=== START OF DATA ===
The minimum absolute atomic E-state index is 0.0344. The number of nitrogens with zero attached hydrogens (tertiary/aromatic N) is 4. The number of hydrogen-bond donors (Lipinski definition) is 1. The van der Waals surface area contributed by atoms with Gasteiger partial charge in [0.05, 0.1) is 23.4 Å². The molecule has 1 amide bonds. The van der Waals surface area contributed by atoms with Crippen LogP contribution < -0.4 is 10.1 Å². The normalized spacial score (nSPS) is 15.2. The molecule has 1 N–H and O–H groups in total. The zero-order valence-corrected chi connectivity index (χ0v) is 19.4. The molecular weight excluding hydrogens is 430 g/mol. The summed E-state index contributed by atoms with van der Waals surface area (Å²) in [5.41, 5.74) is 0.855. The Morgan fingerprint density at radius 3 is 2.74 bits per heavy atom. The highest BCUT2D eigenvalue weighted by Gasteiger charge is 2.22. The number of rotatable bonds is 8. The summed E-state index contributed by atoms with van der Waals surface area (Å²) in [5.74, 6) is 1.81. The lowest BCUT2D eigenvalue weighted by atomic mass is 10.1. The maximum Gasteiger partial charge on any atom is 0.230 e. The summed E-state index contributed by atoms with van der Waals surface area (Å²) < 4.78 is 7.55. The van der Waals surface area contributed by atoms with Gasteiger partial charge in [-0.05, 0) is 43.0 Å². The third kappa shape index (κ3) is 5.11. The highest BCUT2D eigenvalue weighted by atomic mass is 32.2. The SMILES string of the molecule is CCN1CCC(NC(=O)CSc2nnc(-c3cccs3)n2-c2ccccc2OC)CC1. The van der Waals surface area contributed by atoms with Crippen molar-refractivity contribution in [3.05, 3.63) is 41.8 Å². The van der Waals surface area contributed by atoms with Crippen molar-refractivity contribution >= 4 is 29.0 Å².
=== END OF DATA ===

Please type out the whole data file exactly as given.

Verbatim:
The minimum absolute atomic E-state index is 0.0344. The number of nitrogens with zero attached hydrogens (tertiary/aromatic N) is 4. The number of hydrogen-bond donors (Lipinski definition) is 1. The van der Waals surface area contributed by atoms with Gasteiger partial charge in [0.05, 0.1) is 23.4 Å². The molecule has 1 amide bonds. The van der Waals surface area contributed by atoms with Crippen LogP contribution < -0.4 is 10.1 Å². The normalized spacial score (nSPS) is 15.2. The molecule has 1 N–H and O–H groups in total. The zero-order valence-corrected chi connectivity index (χ0v) is 19.4. The molecular weight excluding hydrogens is 430 g/mol. The summed E-state index contributed by atoms with van der Waals surface area (Å²) in [5.41, 5.74) is 0.855. The Morgan fingerprint density at radius 3 is 2.74 bits per heavy atom. The highest BCUT2D eigenvalue weighted by Gasteiger charge is 2.22. The number of rotatable bonds is 8. The summed E-state index contributed by atoms with van der Waals surface area (Å²) in [5.74, 6) is 1.81. The lowest BCUT2D eigenvalue weighted by atomic mass is 10.1. The maximum Gasteiger partial charge on any atom is 0.230 e. The summed E-state index contributed by atoms with van der Waals surface area (Å²) < 4.78 is 7.55. The van der Waals surface area contributed by atoms with Gasteiger partial charge in [-0.05, 0) is 43.0 Å². The third kappa shape index (κ3) is 5.11. The highest BCUT2D eigenvalue weighted by atomic mass is 32.2. The SMILES string of the molecule is CCN1CCC(NC(=O)CSc2nnc(-c3cccs3)n2-c2ccccc2OC)CC1. The van der Waals surface area contributed by atoms with Crippen molar-refractivity contribution in [3.05, 3.63) is 41.8 Å². The van der Waals surface area contributed by atoms with Crippen molar-refractivity contribution >= 4 is 29.0 Å².